Sony got mad. Then it got even, with company president Noria Ohga famously telling his charges “We will never withdraw from this business. Keep going.” Nintendo had created a rival that would haunt its consoles forever but, more tellingly, was far too big for Sega to fight.

Many at Sony still play down the effects of Nintendo’s betrayal, asserting that Sony would have entered the games market with or without Judas Mario. Mike Haigh, who heads up the development team at PlayStation UK after joining in 1993, says that as soon as video games began to cross over into the mainstream, they became Sony’s turf.

“This was an area that Sony needed to be in,” said Haigh, who helped to develop some of the PlayStation’s earliest titles. “Because it felt that territory belonged to them in many ways. It had the music, it had the movies, it had the hardware and this was a natural step for a company. Yes there were a few things that happened, that have been inflated over time, but I don’t think they were that significant. I believe it was always Sony’s plan to create its own console and the decision was a good one.”

Despite this, PlayStation was still a hard sell for Sony veterans, who felt games consoles were just toys for kids. Common ground was eventually found with the integration of a CD player, “at a time,” says Haigh, “when no-one had a CD player. There was a definite and deliberate pattern. The PS2 helped DVD into the mainstream and Blu-ray has the PS3 to thank for its success.”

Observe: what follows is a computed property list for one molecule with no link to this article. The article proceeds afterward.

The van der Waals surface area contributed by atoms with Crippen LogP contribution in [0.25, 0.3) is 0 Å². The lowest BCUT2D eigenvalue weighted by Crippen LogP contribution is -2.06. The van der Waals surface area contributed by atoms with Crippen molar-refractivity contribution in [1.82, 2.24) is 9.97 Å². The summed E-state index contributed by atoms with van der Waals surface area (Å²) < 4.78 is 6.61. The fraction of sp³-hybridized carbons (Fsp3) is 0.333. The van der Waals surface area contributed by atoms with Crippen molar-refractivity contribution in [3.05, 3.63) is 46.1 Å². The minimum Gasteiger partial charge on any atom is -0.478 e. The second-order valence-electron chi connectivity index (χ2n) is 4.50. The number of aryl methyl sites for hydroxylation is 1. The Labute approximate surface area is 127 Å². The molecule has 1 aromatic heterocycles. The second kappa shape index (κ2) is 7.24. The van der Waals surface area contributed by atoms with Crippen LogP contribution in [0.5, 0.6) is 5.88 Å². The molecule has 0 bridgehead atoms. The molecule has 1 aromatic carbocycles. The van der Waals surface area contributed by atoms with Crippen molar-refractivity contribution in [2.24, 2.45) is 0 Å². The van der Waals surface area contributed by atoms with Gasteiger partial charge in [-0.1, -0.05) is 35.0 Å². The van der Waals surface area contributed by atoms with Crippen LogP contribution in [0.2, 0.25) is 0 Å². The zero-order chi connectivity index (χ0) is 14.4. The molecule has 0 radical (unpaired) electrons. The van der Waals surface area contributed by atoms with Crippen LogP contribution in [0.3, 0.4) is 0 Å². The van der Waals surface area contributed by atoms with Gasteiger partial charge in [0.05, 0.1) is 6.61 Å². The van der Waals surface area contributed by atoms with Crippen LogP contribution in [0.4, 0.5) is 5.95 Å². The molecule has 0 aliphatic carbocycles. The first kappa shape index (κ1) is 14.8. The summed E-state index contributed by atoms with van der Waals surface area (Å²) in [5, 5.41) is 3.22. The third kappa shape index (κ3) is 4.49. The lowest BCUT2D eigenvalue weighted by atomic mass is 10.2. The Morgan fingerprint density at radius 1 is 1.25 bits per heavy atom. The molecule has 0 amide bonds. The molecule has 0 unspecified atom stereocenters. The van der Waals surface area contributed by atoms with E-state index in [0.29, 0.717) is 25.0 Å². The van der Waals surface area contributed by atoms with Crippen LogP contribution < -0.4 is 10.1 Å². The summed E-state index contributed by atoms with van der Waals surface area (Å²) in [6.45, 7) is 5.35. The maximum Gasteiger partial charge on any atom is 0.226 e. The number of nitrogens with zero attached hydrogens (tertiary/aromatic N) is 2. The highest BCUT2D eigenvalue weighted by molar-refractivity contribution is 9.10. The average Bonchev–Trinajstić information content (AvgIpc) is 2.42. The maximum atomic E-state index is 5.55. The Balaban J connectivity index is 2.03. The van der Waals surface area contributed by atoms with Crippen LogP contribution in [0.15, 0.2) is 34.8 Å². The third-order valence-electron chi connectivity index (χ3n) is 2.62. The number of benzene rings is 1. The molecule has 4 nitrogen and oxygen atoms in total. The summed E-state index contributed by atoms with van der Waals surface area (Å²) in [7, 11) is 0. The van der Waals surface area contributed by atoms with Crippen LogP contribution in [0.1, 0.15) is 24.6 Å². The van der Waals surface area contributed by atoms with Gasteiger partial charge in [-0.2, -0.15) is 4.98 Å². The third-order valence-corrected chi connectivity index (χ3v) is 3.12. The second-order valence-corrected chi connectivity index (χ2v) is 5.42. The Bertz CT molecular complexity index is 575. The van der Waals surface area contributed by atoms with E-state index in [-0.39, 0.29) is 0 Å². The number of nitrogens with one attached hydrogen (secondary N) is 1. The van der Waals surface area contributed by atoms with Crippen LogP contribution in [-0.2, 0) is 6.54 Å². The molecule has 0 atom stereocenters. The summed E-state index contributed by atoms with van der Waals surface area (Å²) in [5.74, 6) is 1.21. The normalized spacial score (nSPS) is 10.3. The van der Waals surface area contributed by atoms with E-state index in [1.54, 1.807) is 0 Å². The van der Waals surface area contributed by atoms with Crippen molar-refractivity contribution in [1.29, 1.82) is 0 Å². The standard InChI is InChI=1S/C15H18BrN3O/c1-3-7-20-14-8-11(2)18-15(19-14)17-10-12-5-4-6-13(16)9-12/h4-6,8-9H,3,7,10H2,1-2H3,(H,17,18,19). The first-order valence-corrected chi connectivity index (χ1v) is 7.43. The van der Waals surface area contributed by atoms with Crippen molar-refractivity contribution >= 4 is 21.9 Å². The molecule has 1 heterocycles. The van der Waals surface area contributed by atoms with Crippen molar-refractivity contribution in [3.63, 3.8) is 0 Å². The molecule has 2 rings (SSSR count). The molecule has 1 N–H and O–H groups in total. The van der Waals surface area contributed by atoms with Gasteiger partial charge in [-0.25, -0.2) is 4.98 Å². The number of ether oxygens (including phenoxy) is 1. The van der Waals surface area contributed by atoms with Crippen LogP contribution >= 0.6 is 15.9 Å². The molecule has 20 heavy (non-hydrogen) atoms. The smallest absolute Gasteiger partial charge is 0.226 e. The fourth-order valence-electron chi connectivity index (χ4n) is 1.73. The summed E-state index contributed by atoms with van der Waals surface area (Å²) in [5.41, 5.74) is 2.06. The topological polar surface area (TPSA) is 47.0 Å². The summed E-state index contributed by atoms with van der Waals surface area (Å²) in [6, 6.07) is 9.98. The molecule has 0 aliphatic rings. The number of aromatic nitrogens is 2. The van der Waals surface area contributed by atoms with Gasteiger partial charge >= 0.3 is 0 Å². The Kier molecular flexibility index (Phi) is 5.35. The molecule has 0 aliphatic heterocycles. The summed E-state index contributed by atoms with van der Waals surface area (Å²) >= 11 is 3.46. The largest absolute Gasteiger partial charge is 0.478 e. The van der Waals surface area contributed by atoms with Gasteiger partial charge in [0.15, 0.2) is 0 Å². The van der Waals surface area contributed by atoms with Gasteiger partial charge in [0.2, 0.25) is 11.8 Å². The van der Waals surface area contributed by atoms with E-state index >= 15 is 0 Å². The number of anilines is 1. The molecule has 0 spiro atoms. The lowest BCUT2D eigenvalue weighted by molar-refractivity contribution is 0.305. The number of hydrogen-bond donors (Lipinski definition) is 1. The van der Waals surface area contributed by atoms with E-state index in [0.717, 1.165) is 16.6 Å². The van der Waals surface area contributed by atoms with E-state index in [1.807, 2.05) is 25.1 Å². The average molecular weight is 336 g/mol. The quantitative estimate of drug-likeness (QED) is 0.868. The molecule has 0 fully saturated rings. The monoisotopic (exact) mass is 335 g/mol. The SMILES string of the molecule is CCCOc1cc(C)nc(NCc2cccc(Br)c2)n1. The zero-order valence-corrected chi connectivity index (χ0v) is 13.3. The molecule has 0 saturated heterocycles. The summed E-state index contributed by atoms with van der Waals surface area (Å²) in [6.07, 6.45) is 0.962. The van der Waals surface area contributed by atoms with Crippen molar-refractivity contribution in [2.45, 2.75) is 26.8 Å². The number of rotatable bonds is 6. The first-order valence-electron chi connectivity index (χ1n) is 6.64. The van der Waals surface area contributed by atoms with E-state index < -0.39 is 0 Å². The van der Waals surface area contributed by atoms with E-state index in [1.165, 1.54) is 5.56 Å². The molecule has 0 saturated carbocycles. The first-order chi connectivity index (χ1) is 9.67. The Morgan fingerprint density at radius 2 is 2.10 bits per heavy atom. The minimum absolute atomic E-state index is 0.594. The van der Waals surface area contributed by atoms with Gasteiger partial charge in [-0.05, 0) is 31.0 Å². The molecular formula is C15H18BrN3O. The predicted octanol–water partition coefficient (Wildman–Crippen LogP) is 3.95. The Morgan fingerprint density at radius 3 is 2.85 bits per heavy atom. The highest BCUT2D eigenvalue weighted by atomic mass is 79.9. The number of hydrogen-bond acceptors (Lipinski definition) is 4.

Sega hits the power off button

Back in 1994, the original PlayStation changed the landscape almost instantly. Sega’s 32-bit Saturn floundered and Sega dropped to third place in the market and despite being the first to offer online play, the 64-bit Dreamcast couldn’t arrest the slide. EA Sports dropped the console following its losses on the Saturn, meaning no FIFA, no Madden and no NBA. They were all on PlayStation and Sega was the proverbial one-legged man in an arse-kicking contest.

According to veteran games developer Don Daglow, Sega fell on its own sword rather than throwing in the towel. “Sega divided its creative juices at a crucial time, and it cost them,” Daglow told T3. “When the time came to think of a follow-up to the Dreamcast, they had teams working on a series of games console devices. They dissipated their energies and Sony swept the table.

“Sega knew exactly what was wrong and how to fix it. They’d learned a lot of great lessons from the Dreamcast and might have been able to counterattack, but they just didn’t have the resources to pursue their ideas. They’d spent millions on ideas, but in a business where billions are now required to make a serious run at a console war, Sega didn’t have it.”

Sega hung up its console-making boots in 2001 and, after failed merger talks with Microsoft, set upon a lonely road as a third-party software developer.

“One of the hardest things in life for those who have been on top, and are no longer on top, is to ally with other people,” says Daglow. “Sometimes in order to regroup, you have to take three steps back, and it’s not easy to do.”